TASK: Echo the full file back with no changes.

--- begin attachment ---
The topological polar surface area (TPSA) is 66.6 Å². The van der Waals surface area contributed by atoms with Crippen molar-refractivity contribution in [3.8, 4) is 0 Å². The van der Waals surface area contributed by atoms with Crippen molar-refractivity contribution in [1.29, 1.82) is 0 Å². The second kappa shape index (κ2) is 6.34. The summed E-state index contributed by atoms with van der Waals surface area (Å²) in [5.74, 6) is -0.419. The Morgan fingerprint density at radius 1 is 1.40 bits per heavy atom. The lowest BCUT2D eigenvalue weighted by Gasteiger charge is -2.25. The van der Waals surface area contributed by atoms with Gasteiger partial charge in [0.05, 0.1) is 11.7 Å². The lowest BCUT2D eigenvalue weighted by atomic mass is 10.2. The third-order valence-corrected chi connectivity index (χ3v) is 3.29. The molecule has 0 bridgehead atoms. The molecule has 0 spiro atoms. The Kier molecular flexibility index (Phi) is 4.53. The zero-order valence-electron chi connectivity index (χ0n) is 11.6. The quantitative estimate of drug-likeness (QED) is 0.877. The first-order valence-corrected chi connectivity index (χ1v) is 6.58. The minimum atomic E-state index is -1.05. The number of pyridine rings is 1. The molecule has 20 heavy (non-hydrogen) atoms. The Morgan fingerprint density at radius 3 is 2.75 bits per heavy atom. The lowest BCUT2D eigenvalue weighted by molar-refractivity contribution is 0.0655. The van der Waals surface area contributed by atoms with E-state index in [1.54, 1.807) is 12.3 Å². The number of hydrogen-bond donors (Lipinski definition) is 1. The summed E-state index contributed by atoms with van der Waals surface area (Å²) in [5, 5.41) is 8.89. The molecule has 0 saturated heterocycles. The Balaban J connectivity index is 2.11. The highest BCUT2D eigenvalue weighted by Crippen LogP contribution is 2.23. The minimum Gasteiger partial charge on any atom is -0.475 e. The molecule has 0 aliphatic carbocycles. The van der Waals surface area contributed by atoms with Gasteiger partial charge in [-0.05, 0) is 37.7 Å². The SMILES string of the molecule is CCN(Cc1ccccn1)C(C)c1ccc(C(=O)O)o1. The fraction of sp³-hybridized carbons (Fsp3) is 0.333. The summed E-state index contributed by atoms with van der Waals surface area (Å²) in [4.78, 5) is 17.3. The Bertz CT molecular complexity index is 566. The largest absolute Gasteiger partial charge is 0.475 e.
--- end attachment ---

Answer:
The topological polar surface area (TPSA) is 66.6 Å². The van der Waals surface area contributed by atoms with Crippen molar-refractivity contribution in [3.8, 4) is 0 Å². The van der Waals surface area contributed by atoms with Crippen molar-refractivity contribution in [1.29, 1.82) is 0 Å². The second kappa shape index (κ2) is 6.34. The summed E-state index contributed by atoms with van der Waals surface area (Å²) in [5.74, 6) is -0.419. The Morgan fingerprint density at radius 1 is 1.40 bits per heavy atom. The lowest BCUT2D eigenvalue weighted by Gasteiger charge is -2.25. The van der Waals surface area contributed by atoms with Gasteiger partial charge in [0.05, 0.1) is 11.7 Å². The lowest BCUT2D eigenvalue weighted by atomic mass is 10.2. The third-order valence-corrected chi connectivity index (χ3v) is 3.29. The molecule has 0 bridgehead atoms. The molecule has 0 spiro atoms. The Kier molecular flexibility index (Phi) is 4.53. The zero-order valence-electron chi connectivity index (χ0n) is 11.6. The quantitative estimate of drug-likeness (QED) is 0.877. The first-order valence-corrected chi connectivity index (χ1v) is 6.58. The minimum atomic E-state index is -1.05. The number of pyridine rings is 1. The molecule has 20 heavy (non-hydrogen) atoms. The Morgan fingerprint density at radius 3 is 2.75 bits per heavy atom. The lowest BCUT2D eigenvalue weighted by molar-refractivity contribution is 0.0655. The van der Waals surface area contributed by atoms with E-state index in [1.54, 1.807) is 12.3 Å². The number of hydrogen-bond donors (Lipinski definition) is 1. The summed E-state index contributed by atoms with van der Waals surface area (Å²) in [5, 5.41) is 8.89. The molecule has 0 saturated heterocycles. The Balaban J connectivity index is 2.11. The highest BCUT2D eigenvalue weighted by Crippen LogP contribution is 2.23. The minimum Gasteiger partial charge on any atom is -0.475 e. The molecule has 0 aliphatic carbocycles. The van der Waals surface area contributed by atoms with Gasteiger partial charge in [-0.05, 0) is 37.7 Å². The SMILES string of the molecule is CCN(Cc1ccccn1)C(C)c1ccc(C(=O)O)o1. The fraction of sp³-hybridized carbons (Fsp3) is 0.333. The summed E-state index contributed by atoms with van der Waals surface area (Å²) in [4.78, 5) is 17.3. The Bertz CT molecular complexity index is 566. The largest absolute Gasteiger partial charge is 0.475 e.